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Old guard vs. new blood in Nov. election

Democrat from Barstow aims to unseat McKeon from House

Posted: October 9, 2010 10:04 p.m.
Updated: October 10, 2010 4:30 a.m.

On Nov. 2, voters will decide who represents one of the largest Congressional districts in California — incumbent Republican Congressman Howard “Buck” McKeon, or second-time Democratic challenger Jackie Conaway.

McKeon, R-Santa Clarita has represented the 25th district for 18 years. Conaway, a Barstow resident, also ran in 2008.

In the November 2008 election, McKeon won with 112,294 votes — or 59.82 percent — and Conaway came in with 75,427 votes.

The district covers more than 21,000 square miles, stretching from the northern San Fernando Valley and part of San Bernardino County, through the Santa Clarita Valley and Antelope valleys and north through Mono and Inyocounties to the Nevada border.

By the end of last June, McKeon had spent $770,816 on his campaign and Conaway spent $2,702, according to information compiled by the Center for Responsive Politics. Roughly half of McKeon’s money has come from political-action groups, while 30 percent of Conaway’s was from individual contributions.

Jobs, economy and certainty
“There’s just so much uncertainty,” McKeon, 72, said last Friday. “The biggest thing everywhere I go is jobs, the economy — some kind of certainty.”

Banking on a Republican sweep of Washington, D.C. in the coming election and touting the GOP’s Pledge to America, McKeon said the plan is to eschew expansive bills and ensure the public has 72 hours to read legislation before it is voted on.

Otherwise, he said, “We’ll be with the same old status quo.

“(People) voted for change. ... Now they’re really upset with what happened.”

Last week, McKeon was en route to Pennsylvania, where he said he’ll be campaigning for Republican candidates, as well as in New York, New Jersey and New Hampshire.

McKeon said he will “be home in a few weeks” to campaign for his own re-election.

Santa Clarita’s first mayor said a highlight of this last term in Congress was becoming the ranking member of the House Armed Services Committee in June 2009.

If Republicans sweep the House next month, McKeon would likely become chair of the committee that oversees national security policy, military resources and military operations in Iraq and Afghanistan.

Going in, McKeon said, Guantanamo Bay and the war in Afghanistan were major issues to be addressed.

“I think we have made real improvements,” he said.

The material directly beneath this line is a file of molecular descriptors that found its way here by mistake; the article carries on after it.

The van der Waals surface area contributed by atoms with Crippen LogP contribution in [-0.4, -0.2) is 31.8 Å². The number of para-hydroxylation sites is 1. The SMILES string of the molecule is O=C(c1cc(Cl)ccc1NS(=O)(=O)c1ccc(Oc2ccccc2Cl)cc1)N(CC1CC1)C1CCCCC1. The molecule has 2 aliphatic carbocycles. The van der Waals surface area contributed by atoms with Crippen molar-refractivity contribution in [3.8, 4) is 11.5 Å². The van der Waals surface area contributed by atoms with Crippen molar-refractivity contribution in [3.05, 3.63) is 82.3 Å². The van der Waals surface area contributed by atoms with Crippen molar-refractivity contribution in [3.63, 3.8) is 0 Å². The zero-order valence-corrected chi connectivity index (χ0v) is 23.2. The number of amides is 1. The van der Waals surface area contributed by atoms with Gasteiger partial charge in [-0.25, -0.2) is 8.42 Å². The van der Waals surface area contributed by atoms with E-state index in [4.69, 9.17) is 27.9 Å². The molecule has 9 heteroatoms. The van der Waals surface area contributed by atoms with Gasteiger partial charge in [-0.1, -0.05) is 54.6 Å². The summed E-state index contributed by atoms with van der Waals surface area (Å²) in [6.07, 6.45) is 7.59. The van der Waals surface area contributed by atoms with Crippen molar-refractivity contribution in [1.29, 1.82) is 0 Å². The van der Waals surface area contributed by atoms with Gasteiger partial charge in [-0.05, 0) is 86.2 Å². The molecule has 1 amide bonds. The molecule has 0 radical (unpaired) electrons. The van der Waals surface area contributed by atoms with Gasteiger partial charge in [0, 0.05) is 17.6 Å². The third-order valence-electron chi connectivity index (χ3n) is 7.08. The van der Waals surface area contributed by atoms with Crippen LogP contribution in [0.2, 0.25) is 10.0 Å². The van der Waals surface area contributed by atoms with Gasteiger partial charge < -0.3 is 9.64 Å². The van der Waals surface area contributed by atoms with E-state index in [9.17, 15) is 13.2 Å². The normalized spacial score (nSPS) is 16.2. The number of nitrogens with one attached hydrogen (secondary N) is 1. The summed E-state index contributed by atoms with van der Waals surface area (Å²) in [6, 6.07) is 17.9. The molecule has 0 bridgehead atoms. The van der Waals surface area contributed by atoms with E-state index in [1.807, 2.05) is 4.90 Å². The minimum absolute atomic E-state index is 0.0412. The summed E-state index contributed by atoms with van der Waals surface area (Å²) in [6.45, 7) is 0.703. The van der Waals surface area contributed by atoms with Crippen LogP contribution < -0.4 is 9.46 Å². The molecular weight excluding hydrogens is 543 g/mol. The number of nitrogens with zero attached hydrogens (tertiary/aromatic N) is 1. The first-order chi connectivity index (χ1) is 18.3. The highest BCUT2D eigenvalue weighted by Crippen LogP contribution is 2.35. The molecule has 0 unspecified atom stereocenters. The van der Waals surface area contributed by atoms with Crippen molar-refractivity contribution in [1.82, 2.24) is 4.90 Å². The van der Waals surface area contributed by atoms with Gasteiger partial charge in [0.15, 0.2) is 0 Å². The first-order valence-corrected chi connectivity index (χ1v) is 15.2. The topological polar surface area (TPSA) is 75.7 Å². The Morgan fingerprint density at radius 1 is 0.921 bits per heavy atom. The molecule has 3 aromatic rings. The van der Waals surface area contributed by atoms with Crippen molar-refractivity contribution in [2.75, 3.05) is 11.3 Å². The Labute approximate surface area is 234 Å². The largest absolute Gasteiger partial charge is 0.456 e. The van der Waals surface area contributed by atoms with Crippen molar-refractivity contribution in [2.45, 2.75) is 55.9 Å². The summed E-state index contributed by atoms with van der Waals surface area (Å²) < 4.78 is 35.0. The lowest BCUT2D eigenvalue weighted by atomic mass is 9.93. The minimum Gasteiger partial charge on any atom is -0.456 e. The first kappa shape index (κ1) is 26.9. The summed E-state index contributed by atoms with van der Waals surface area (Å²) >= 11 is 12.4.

Asked about redistricting, McKeon said California’s system needs revision. He supports Proposition 20 and opposes Proposition 27.

The problem, he said, is that while a citizens committee is set to oversee state legislative districts, unless Proposition 20 is passed state legislators will oversee redistricting for members of Congress. That, McKeon said, will likely lead to gerrymandered districts.

Of his 25th district, he said, “It’s big but it’s a great district,” and noted it has swelled from some 680,000 people when he was first elected to nearly 800,000.

“I know it will be changed (through redistricting),” he said.

The big picture
Conaway, 56, was clear about the size of the 25th district.

“The Santa Clarita Valley is part of a district that is too big,” she wrote in an e-mail to The Signal. “It will be reworked to be more relevant ... whether or not some or all of the propositions hold up.”

She said redistricting should be determined by “the people and the courts.”

Conaway, who has worked in home health care and at the Ft. Lewis Army facility in Washington, took a broad approach when asked what she would accomplish for the voters of the Santa Clarita Valley, with a population that represents roughly a third of the 25th district. 

“The question should not be what is in this for ‘us’ but what is good for the entire district and nation,” she said. “We need to rethink how we serve America.”

Conaway said the decision to run again was based on the last election’s numbers.

“If I had two-thirds of the 22,000 first-time new voters in Los Angeles County who voted for Obama only and no one else down the ticket, I would have won,” she said. “I came close that last time and will climb to the top this time.”

Conaway laid out her overarching mission: creating jobs, stopping outsourcing and getting capital to the small-business sector “where jobs can be quickly created.”

She said Social Security and Medicare should be left alone and wants to see a reduced reliance on contractors for civil-service and military jobs.

Much of her campaigning, she said, has been focused on talking with voters and going to public meetings.

If elected, Conaway said she will bring “success, consensus and leadership” to the table, “where (McKeon) has brought failure, divisiveness and an unproductive ‘me too on no votes’ strategy.”


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